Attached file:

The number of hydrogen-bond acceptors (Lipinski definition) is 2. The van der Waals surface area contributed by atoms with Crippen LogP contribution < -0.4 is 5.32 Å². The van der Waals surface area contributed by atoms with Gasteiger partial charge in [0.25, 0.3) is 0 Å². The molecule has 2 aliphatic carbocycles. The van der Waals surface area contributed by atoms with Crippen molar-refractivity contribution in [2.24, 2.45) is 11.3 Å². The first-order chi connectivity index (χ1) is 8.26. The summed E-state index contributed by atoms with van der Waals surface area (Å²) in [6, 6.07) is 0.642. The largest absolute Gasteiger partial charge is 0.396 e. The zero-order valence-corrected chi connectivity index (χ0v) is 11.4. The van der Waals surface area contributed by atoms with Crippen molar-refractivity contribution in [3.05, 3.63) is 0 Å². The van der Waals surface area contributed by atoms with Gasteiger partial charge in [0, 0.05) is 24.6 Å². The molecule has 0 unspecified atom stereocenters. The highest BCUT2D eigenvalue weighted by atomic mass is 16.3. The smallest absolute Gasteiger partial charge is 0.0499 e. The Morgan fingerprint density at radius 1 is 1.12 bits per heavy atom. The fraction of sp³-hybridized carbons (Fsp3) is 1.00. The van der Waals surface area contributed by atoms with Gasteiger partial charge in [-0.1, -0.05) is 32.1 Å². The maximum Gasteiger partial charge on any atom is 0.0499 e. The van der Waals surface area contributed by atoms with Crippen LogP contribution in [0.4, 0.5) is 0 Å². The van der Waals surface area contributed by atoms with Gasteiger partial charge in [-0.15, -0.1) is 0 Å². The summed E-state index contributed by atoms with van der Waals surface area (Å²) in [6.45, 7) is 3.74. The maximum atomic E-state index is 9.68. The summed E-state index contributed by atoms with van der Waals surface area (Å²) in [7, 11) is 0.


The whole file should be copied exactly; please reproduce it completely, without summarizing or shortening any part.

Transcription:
The number of hydrogen-bond acceptors (Lipinski definition) is 2. The van der Waals surface area contributed by atoms with Crippen LogP contribution < -0.4 is 5.32 Å². The van der Waals surface area contributed by atoms with Gasteiger partial charge in [0.25, 0.3) is 0 Å². The molecule has 2 aliphatic carbocycles. The van der Waals surface area contributed by atoms with Crippen molar-refractivity contribution in [2.24, 2.45) is 11.3 Å². The first-order chi connectivity index (χ1) is 8.26. The summed E-state index contributed by atoms with van der Waals surface area (Å²) in [6, 6.07) is 0.642. The largest absolute Gasteiger partial charge is 0.396 e. The zero-order valence-corrected chi connectivity index (χ0v) is 11.4. The van der Waals surface area contributed by atoms with Crippen molar-refractivity contribution in [3.05, 3.63) is 0 Å². The van der Waals surface area contributed by atoms with Gasteiger partial charge in [0, 0.05) is 24.6 Å². The molecule has 0 unspecified atom stereocenters. The highest BCUT2D eigenvalue weighted by atomic mass is 16.3. The smallest absolute Gasteiger partial charge is 0.0499 e. The Morgan fingerprint density at radius 1 is 1.12 bits per heavy atom. The fraction of sp³-hybridized carbons (Fsp3) is 1.00. The van der Waals surface area contributed by atoms with Gasteiger partial charge in [-0.1, -0.05) is 32.1 Å². The maximum Gasteiger partial charge on any atom is 0.0499 e. The van der Waals surface area contributed by atoms with Crippen LogP contribution in [0.4, 0.5) is 0 Å². The van der Waals surface area contributed by atoms with Gasteiger partial charge in [-0.15, -0.1) is 0 Å². The summed E-state index contributed by atoms with van der Waals surface area (Å²) in [6.45, 7) is 3.74. The maximum atomic E-state index is 9.68. The summed E-state index contributed by atoms with van der Waals surface area (Å²) in [7, 11) is 0.